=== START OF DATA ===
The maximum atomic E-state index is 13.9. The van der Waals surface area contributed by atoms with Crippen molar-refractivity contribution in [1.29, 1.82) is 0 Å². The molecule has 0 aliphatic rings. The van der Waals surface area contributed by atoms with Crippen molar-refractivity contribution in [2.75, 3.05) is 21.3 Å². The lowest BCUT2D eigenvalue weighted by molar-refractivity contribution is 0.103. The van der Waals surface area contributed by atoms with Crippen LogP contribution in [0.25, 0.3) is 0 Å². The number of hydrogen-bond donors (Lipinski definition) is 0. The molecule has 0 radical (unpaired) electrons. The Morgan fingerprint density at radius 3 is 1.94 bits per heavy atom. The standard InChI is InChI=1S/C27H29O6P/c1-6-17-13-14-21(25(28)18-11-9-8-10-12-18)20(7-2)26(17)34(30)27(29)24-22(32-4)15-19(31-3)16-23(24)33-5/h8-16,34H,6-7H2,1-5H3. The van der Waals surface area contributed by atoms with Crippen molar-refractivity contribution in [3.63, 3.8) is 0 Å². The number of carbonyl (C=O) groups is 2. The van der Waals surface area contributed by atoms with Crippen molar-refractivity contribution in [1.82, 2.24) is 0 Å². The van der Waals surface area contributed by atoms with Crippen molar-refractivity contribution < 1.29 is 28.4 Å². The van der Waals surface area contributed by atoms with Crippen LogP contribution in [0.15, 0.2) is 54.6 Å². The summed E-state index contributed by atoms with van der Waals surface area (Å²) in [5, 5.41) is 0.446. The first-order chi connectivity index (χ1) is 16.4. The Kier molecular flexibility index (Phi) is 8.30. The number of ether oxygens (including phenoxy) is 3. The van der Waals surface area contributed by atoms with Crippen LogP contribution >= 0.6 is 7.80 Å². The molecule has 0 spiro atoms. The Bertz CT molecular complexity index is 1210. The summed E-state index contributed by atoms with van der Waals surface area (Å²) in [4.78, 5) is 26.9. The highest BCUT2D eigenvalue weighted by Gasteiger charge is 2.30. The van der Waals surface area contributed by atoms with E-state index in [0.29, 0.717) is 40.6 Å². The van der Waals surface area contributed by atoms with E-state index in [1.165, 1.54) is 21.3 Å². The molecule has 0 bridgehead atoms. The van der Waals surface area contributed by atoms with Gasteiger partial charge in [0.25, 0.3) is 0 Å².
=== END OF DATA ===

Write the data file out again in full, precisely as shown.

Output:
The maximum atomic E-state index is 13.9. The van der Waals surface area contributed by atoms with Crippen molar-refractivity contribution in [1.29, 1.82) is 0 Å². The molecule has 0 aliphatic rings. The van der Waals surface area contributed by atoms with Crippen molar-refractivity contribution in [2.75, 3.05) is 21.3 Å². The lowest BCUT2D eigenvalue weighted by molar-refractivity contribution is 0.103. The van der Waals surface area contributed by atoms with Crippen LogP contribution in [0.25, 0.3) is 0 Å². The number of hydrogen-bond donors (Lipinski definition) is 0. The molecule has 0 radical (unpaired) electrons. The Morgan fingerprint density at radius 3 is 1.94 bits per heavy atom. The standard InChI is InChI=1S/C27H29O6P/c1-6-17-13-14-21(25(28)18-11-9-8-10-12-18)20(7-2)26(17)34(30)27(29)24-22(32-4)15-19(31-3)16-23(24)33-5/h8-16,34H,6-7H2,1-5H3. The van der Waals surface area contributed by atoms with Crippen molar-refractivity contribution in [3.63, 3.8) is 0 Å². The number of carbonyl (C=O) groups is 2. The van der Waals surface area contributed by atoms with Crippen molar-refractivity contribution in [1.82, 2.24) is 0 Å². The van der Waals surface area contributed by atoms with Crippen molar-refractivity contribution < 1.29 is 28.4 Å². The van der Waals surface area contributed by atoms with Crippen LogP contribution in [0.15, 0.2) is 54.6 Å². The summed E-state index contributed by atoms with van der Waals surface area (Å²) in [5, 5.41) is 0.446. The first-order chi connectivity index (χ1) is 16.4. The Kier molecular flexibility index (Phi) is 8.30. The number of ether oxygens (including phenoxy) is 3. The van der Waals surface area contributed by atoms with Crippen LogP contribution >= 0.6 is 7.80 Å². The molecule has 0 spiro atoms. The Bertz CT molecular complexity index is 1210. The summed E-state index contributed by atoms with van der Waals surface area (Å²) in [4.78, 5) is 26.9. The highest BCUT2D eigenvalue weighted by Gasteiger charge is 2.30. The van der Waals surface area contributed by atoms with E-state index in [0.29, 0.717) is 40.6 Å². The van der Waals surface area contributed by atoms with E-state index in [1.165, 1.54) is 21.3 Å². The molecule has 0 bridgehead atoms. The van der Waals surface area contributed by atoms with Gasteiger partial charge in [0.25, 0.3) is 0 Å².